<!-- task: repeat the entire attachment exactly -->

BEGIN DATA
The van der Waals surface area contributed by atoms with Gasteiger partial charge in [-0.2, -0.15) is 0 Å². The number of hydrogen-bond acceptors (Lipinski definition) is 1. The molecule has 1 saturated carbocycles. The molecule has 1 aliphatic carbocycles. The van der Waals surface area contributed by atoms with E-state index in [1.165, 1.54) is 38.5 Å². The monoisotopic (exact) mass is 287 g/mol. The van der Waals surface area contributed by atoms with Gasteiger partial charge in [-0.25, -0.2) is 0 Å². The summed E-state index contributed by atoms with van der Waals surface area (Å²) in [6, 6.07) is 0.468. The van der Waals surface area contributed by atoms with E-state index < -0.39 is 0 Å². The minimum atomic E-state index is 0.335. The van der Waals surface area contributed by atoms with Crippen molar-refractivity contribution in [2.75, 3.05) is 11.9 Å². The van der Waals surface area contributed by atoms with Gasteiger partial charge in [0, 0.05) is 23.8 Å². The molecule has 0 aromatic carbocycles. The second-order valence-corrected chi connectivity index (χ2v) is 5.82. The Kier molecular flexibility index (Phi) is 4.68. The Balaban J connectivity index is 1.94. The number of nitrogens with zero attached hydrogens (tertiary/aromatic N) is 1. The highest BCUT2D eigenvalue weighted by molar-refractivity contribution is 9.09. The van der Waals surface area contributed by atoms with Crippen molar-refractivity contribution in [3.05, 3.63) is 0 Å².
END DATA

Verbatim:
The van der Waals surface area contributed by atoms with Gasteiger partial charge in [-0.2, -0.15) is 0 Å². The number of hydrogen-bond acceptors (Lipinski definition) is 1. The molecule has 1 saturated carbocycles. The molecule has 1 aliphatic carbocycles. The van der Waals surface area contributed by atoms with E-state index in [1.165, 1.54) is 38.5 Å². The monoisotopic (exact) mass is 287 g/mol. The van der Waals surface area contributed by atoms with Gasteiger partial charge in [-0.25, -0.2) is 0 Å². The summed E-state index contributed by atoms with van der Waals surface area (Å²) in [6, 6.07) is 0.468. The van der Waals surface area contributed by atoms with E-state index < -0.39 is 0 Å². The minimum atomic E-state index is 0.335. The van der Waals surface area contributed by atoms with Crippen molar-refractivity contribution in [2.75, 3.05) is 11.9 Å². The van der Waals surface area contributed by atoms with Gasteiger partial charge in [0, 0.05) is 23.8 Å². The molecule has 0 aromatic carbocycles. The second-order valence-corrected chi connectivity index (χ2v) is 5.82. The Kier molecular flexibility index (Phi) is 4.68. The Balaban J connectivity index is 1.94. The number of nitrogens with zero attached hydrogens (tertiary/aromatic N) is 1. The highest BCUT2D eigenvalue weighted by molar-refractivity contribution is 9.09. The van der Waals surface area contributed by atoms with Crippen molar-refractivity contribution in [3.05, 3.63) is 0 Å².